Memorial Day Weekend, 2017.
Mother's Day is just past, and with it, my mother's funeral. Father's Day is not here yet, but Memorial Day is. Dad was a veteran of World War II, and a believer in letting go of what one can't change. Today, I honor him by sharing that belief, and by not allowing those without a shred of common sense to push me into doing something I cannot do without causing more harm. I don't forget my ancestors. I do remember that each and every one of them had hard choices, once upon a time. The need to make decisions is on me, even now. Some will turn out well, and others, due to variables beyond my control and a certain inevitable measure of misinformation, will not. That, my dears, is life.
It's said that planting a garden is an act of positive thought: one plans to harvest said garden. We have, against all indicators for luck, planted a garden. Again. I say, planting a garden is an occupation for the stubborn.
I am stubborn.
I am also a functional pacifist... of the sort who has limits. Every day is a gift, and every day is a struggle for peace. I watch my neighbors, in this political atmosphere the U.S. of A. exists in, taking sides and taking up arms. One group wants the others to do the impossible. Those already struggling under the weight of the impossible look at the judgemental lot and finger sharp objects with an eye to application. My disgust and rage are fanned to white hot. I must remind myself of my pacifism, I must tend to the mother I have left, a scrap of fertile, willing earth filled with tender life, life I must accept the guilt for consuming, in time. Perspective always changes views.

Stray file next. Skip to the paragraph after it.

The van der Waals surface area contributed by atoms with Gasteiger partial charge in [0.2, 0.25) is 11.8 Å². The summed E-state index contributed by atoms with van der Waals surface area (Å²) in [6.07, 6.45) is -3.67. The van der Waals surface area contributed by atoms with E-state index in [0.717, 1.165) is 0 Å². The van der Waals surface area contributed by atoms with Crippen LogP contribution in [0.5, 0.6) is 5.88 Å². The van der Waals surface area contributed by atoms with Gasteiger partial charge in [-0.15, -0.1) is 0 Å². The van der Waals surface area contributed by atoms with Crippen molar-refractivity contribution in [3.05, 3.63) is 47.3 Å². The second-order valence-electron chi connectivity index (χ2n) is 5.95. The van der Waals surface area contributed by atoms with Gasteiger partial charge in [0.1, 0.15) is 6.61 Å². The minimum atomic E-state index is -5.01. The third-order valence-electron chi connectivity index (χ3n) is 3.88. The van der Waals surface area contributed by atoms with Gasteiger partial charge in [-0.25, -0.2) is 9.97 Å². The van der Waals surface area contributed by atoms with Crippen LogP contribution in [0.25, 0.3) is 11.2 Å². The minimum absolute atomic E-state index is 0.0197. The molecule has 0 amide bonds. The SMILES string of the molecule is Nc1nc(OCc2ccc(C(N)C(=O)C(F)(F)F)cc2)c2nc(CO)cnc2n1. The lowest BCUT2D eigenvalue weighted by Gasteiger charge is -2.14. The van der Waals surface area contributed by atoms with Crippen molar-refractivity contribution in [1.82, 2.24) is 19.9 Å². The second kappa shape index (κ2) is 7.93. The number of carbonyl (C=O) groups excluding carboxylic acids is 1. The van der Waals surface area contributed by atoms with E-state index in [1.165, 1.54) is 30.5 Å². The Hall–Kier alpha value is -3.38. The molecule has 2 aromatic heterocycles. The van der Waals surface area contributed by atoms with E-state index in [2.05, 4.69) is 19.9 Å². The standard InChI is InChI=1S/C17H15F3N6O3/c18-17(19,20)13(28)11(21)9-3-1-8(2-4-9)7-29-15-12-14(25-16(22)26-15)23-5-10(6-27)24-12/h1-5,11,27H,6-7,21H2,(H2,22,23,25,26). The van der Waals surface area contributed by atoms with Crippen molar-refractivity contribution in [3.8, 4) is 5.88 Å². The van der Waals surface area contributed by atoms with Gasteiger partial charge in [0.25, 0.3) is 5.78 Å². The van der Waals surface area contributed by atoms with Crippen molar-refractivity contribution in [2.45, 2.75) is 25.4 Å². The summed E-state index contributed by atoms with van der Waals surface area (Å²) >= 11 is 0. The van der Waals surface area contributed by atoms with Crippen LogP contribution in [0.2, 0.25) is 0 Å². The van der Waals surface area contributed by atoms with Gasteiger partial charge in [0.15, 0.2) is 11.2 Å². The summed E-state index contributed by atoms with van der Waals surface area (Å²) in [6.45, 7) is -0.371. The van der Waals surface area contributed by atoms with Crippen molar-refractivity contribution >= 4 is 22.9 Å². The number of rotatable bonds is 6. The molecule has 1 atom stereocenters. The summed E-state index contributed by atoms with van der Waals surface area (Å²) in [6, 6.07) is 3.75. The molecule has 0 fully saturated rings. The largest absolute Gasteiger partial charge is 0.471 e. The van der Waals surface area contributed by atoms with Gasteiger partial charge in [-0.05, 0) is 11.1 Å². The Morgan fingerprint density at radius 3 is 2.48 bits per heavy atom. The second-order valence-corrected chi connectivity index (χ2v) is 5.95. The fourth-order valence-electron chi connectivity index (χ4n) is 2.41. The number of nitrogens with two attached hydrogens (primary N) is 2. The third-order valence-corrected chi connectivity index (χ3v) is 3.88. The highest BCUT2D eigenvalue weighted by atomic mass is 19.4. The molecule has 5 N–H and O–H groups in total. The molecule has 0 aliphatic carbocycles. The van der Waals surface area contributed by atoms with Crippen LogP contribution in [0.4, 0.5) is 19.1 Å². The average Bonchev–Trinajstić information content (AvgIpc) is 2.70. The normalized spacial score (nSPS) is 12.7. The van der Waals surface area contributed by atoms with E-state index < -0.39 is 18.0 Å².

A garden is a gift, being a microcosm of life itself. It's not the I Ching or Tarot, yet every living thing has something to teach, if we have but the wits to learn from them. Sometimes those lessons are pure wisdom.
From my Facebook account, posted yesterday:
A day of introspection: I've been thinking of all the sacrifices made in the name of good and joi de vivre.
Today I walked outside with my simple, homemade poplar walking cane, traded it for my trusty hoe, and planted a few vegetables and fruits in our very compact garden. Back to tending the first mother, the earth that feeds us all. I came inside, sat down, and from the corner of my eye saw motion. Something dark against my light gray t-shirt. Fearing a tick, I examined the visitor.
It was a tiny inchworm, "measuring off a new shirt" for me. ;) The creature was safely released outside, to live its natural life as earth intended.
Each day is a gift. In the end, the earth takes us back into its cradle, where we might return in the guise of any living thing.
I find that thought comforting. No life, loved or unloved, is ever wasted.
Sometimes the tiniest things are those we need most. Not everything is written on stone.
Remember: Life is precious. To give or take a life is a momentous, monstrous decision. Those who guard us are precious lives. Remember. Never forget. The soldier is not the war.
Plant your gardens. Whisper the names you love most, and give them into the care of the living.